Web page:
Christmas Traditions

Published: Tuesday 16th Dec 2014

Written by: Ginnie James

What is your favourite Christmas tradition? What makes it feel like Christmas more than anything else for you? Customs do change and evolve down the generations but how about indulging in some festive traditions that were popular in Wales hundreds of years ago and can still be enjoyed today! Why not start off with some good old fashioned wassailing?? None of those dainty glasses of mulled wine; instead grab yourself the biggest bowl possible, fill it with fruit, spice and warm beer and invite all your friends around to celebrate the festive season. Authentic wassail bowls have many handles so they could be passed round and everybody could take a sup and make a wish for the coming year.

The beverage of choice may have changed but I am glad that the tradition of gathering together to make merry at Christmas time hasn’t altered that much! If warm beer with fruit is not your thing, try your hand at making toffee. In the long winter night before Christmas truly began many Welsh families would make the sweet treat in big pans on their range before dropping the hot toffee into iced water which would curl the dollops of toffee into all sorts of interesting shapes. I am sure the sugary luxury would be appreciated if you were heading out in the early hours to the Plygain service.

The traditional church service of Plygain (daybreak) involved the rural communities meeting between 3am and 6am to sing unaccompanied hymns in three or four part harmonies to welcome in Christmas morning. This beautiful tradition has continued to today, although in most places the services are no longer at 3 in the morning! Most churches will hold a carols by candlelight service of simply sung carols interspersed with readings and I believe this is an extension of this charming, simple idea. A parish near me, is holding a Plygain style service in the second week of January as a reflection on the weeks just gone and to bring in the New Year.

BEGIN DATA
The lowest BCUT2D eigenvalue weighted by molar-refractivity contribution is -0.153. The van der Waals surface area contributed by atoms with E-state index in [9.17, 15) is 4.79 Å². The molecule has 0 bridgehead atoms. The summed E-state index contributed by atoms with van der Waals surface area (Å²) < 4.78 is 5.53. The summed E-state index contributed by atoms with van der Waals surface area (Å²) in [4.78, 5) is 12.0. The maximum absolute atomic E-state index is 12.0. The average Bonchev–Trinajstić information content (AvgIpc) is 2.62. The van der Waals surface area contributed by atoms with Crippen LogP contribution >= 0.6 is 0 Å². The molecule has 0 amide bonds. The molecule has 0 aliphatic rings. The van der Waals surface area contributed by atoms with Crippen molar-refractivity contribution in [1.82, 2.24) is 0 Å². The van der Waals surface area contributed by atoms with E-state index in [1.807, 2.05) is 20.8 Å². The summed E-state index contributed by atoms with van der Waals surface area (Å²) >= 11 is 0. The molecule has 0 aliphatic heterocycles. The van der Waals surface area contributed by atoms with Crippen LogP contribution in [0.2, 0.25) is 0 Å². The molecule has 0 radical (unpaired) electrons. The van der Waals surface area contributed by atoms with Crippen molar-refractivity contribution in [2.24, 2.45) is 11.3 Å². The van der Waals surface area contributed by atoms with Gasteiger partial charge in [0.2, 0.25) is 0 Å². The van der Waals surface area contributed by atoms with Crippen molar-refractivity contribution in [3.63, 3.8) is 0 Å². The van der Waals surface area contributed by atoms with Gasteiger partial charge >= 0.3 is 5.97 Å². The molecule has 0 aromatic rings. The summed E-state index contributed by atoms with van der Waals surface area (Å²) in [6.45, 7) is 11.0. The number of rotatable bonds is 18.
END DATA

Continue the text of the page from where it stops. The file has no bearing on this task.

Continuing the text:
It is often easy to see where our modern British traditions today stem from but there are some customs that I for one am glad have not passed the test of time. Boxing day in Wales was once marked by the practice of young males beating the arms or legs of young females, or the last person out of bed, with holly until they made them bleed. In all areas of Wales this seemed to have died out before the end of the C19th which can only be a good thing! One New Year tradition however that little boys might be interested in resurrecting was that of Calennig (meaning small gift).

On New Year’s day the boys of the village, carrying evergreen twigs and a cup of water from the well, would visit all the houses and splash the residents in return for a few coins. The water splashing evolved into verse recitation but it was known for this to still be going on in some areas after World War II. Personally I love a good nativity service and if I get to sing some of my favourite carols all the better! O little town of Bethlehem…..

Ginnie James
Ginnie James



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